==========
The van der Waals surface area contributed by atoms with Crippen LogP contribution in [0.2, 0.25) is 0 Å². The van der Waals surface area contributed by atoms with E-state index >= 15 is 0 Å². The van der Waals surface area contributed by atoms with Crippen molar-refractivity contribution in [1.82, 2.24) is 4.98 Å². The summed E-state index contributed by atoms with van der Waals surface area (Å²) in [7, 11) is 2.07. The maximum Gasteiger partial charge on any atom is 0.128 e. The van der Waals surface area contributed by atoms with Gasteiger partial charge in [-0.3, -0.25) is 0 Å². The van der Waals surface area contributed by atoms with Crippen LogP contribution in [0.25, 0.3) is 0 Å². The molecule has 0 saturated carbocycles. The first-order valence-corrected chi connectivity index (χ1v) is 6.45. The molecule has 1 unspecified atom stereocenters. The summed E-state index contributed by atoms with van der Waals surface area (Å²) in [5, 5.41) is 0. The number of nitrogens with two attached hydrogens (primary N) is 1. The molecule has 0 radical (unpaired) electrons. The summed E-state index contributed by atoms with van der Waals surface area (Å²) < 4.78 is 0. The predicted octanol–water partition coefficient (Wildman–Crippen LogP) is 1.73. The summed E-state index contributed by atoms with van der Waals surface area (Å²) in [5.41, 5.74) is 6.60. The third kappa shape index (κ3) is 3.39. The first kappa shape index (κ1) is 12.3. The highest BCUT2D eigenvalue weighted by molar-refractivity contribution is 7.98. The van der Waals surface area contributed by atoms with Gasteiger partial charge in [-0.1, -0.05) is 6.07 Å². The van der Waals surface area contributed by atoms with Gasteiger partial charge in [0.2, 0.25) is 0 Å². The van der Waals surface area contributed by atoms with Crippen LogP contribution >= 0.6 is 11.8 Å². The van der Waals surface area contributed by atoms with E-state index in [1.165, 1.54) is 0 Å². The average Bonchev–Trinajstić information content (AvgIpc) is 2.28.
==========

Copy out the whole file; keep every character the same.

The van der Waals surface area contributed by atoms with Crippen LogP contribution in [0.2, 0.25) is 0 Å². The van der Waals surface area contributed by atoms with E-state index >= 15 is 0 Å². The van der Waals surface area contributed by atoms with Crippen molar-refractivity contribution in [1.82, 2.24) is 4.98 Å². The summed E-state index contributed by atoms with van der Waals surface area (Å²) in [7, 11) is 2.07. The maximum Gasteiger partial charge on any atom is 0.128 e. The van der Waals surface area contributed by atoms with Gasteiger partial charge in [-0.3, -0.25) is 0 Å². The van der Waals surface area contributed by atoms with Crippen LogP contribution in [0.25, 0.3) is 0 Å². The molecule has 0 saturated carbocycles. The first-order valence-corrected chi connectivity index (χ1v) is 6.45. The molecule has 1 unspecified atom stereocenters. The summed E-state index contributed by atoms with van der Waals surface area (Å²) in [5, 5.41) is 0. The number of nitrogens with two attached hydrogens (primary N) is 1. The molecule has 0 radical (unpaired) electrons. The summed E-state index contributed by atoms with van der Waals surface area (Å²) < 4.78 is 0. The predicted octanol–water partition coefficient (Wildman–Crippen LogP) is 1.73. The summed E-state index contributed by atoms with van der Waals surface area (Å²) in [5.41, 5.74) is 6.60. The third kappa shape index (κ3) is 3.39. The first kappa shape index (κ1) is 12.3. The highest BCUT2D eigenvalue weighted by molar-refractivity contribution is 7.98. The van der Waals surface area contributed by atoms with Gasteiger partial charge in [-0.1, -0.05) is 6.07 Å². The van der Waals surface area contributed by atoms with Gasteiger partial charge in [0.2, 0.25) is 0 Å². The van der Waals surface area contributed by atoms with Crippen LogP contribution >= 0.6 is 11.8 Å². The van der Waals surface area contributed by atoms with E-state index in [1.165, 1.54) is 0 Å². The average Bonchev–Trinajstić information content (AvgIpc) is 2.28.